A second form of radiography plate employs a photo-stimulable phosphor plate. When exposed to x-ray photons from a radiography machine, energy is stored in the sheet at different positions according to the intensity of the radiation exposure at those positions, and thus the sheet stores an image. Then, some time later after the exposure to the high energy radiation, the sheet is “read” by a machine that scans the sheet with a small area beam (e.g., a laser beam) of relatively long-wavelength radiation to release the energy stored in the sheet as light. An appropriate photosensor receives light that is emitted by the sheet and produces electrical signals in accordance with the light received. The electrical energy in turn can be digitized to store the image information for computer access, or to output that image information on a display device or the like.
In each of these cases, although the radiography plates are intended for sensing x-ray photons such as those produced by radiography machines, the plates nevertheless are also sensitive to other light, in that the light would serve to erase the previously stored information. Consequently, to prevent the exposure of the radiography plates to visible light until such time as the radiographic information on those plates can be processed and recorded on a less ephemeral form, the plates typically are housed within boxes or “cassettes” that are impervious to visible light despite allowing for the passage of the high energy radiation produced by the radiographic imaging machines. When a radiograph exposure is taken, the cassette is removed for processing of the plate in the cassette. In the case of traditional photographic film-type radiography plates, the radiographic images are not in a stable form until the film is processed in a conventional manner in a “dark room”. Similarly, in the case of machine-read radiography plates, the cassettes are designed to be inserted into a cassette-reading machine, which is able to remove the radiographic plates from the cassettes and then read the information on those plates.
Although cassette-reading machines are able to “automatically” read the radiographic information stored on machine-read radiography plates, there nevertheless can be considerable delay in the processing of such plates by the cassette-reading machines. Likewise, there can be considerable delay in the processing of photographic film-type radiography plates by film-development equipment. These delays are attributable to the fact that radiography plates are seldom processed, either by cassette-reading machines or by film-development equipment, immediately subsequent to the radiograph exposures. Rather, there tends to be a time gap between the times at which the radiograph exposures occur and the times at which the radiography plates are processed.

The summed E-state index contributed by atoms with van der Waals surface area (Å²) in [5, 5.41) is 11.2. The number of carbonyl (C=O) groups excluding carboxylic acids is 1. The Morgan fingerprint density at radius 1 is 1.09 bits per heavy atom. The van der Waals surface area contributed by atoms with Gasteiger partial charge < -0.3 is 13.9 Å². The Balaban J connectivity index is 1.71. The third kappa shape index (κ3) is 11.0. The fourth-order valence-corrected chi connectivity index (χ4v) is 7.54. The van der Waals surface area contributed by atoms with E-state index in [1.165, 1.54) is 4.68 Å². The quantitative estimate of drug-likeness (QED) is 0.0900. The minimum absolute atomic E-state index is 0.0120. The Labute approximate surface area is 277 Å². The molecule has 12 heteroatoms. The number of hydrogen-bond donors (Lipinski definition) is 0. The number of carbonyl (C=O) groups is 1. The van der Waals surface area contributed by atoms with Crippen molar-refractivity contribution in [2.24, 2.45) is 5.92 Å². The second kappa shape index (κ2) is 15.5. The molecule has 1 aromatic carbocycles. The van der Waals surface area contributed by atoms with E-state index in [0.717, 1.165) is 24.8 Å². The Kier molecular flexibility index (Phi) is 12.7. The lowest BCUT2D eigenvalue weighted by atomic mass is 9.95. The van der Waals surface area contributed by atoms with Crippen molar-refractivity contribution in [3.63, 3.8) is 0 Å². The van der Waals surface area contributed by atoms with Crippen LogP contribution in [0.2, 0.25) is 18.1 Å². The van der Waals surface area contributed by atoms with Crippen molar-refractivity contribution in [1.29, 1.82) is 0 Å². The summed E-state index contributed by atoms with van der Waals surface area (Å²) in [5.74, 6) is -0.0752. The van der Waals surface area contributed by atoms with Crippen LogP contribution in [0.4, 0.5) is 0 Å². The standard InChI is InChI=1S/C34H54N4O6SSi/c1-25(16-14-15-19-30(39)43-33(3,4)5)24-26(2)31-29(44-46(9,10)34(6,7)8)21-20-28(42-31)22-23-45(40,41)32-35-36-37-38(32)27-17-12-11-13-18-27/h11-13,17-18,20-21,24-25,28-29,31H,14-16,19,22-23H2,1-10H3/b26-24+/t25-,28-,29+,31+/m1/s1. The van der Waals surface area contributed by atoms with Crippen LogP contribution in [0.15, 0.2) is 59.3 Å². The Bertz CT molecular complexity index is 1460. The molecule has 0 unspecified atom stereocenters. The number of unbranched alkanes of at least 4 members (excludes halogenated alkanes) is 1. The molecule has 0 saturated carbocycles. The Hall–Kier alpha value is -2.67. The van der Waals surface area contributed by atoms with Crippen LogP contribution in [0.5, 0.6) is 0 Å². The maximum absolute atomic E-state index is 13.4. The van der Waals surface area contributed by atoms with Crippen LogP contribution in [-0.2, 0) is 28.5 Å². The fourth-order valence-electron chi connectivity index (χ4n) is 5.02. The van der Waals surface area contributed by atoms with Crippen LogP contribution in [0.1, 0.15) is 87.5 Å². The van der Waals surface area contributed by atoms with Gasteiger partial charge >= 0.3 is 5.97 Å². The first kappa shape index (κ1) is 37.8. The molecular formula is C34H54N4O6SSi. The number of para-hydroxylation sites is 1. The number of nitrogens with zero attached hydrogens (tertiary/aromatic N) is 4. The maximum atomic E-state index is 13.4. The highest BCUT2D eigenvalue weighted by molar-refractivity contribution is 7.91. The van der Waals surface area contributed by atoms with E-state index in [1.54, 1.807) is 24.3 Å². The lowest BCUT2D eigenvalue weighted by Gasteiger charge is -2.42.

A primary reason for this time gap is that radiography machines typically are not physically located proximate the cassette-reading machine or film-development machine at which cassettes are processed. This is due in part to the desirability of using portable radiography machines that can be brought to a patient's location. As a result, when radiographs are taken, the cassettes typically need to be hand-delivered back to the cassette-reading machine or film-development machine for processing, which can take a significant and variable amount of time depending upon the person delivering the cassette. A second reason for the time gap between radiograph exposures and the processing of radiography plates is that radiographic images are often acquired in batches by the technicians who perform the radiographic tests. That is, numerous tests on multiple patients, sometimes situated in different medical units (e.g., Trauma, Intensive Care, Burn, etc.), are often performed by a technician over the course of several hours before a batch of radiographic plates is turned in by the technician for processing.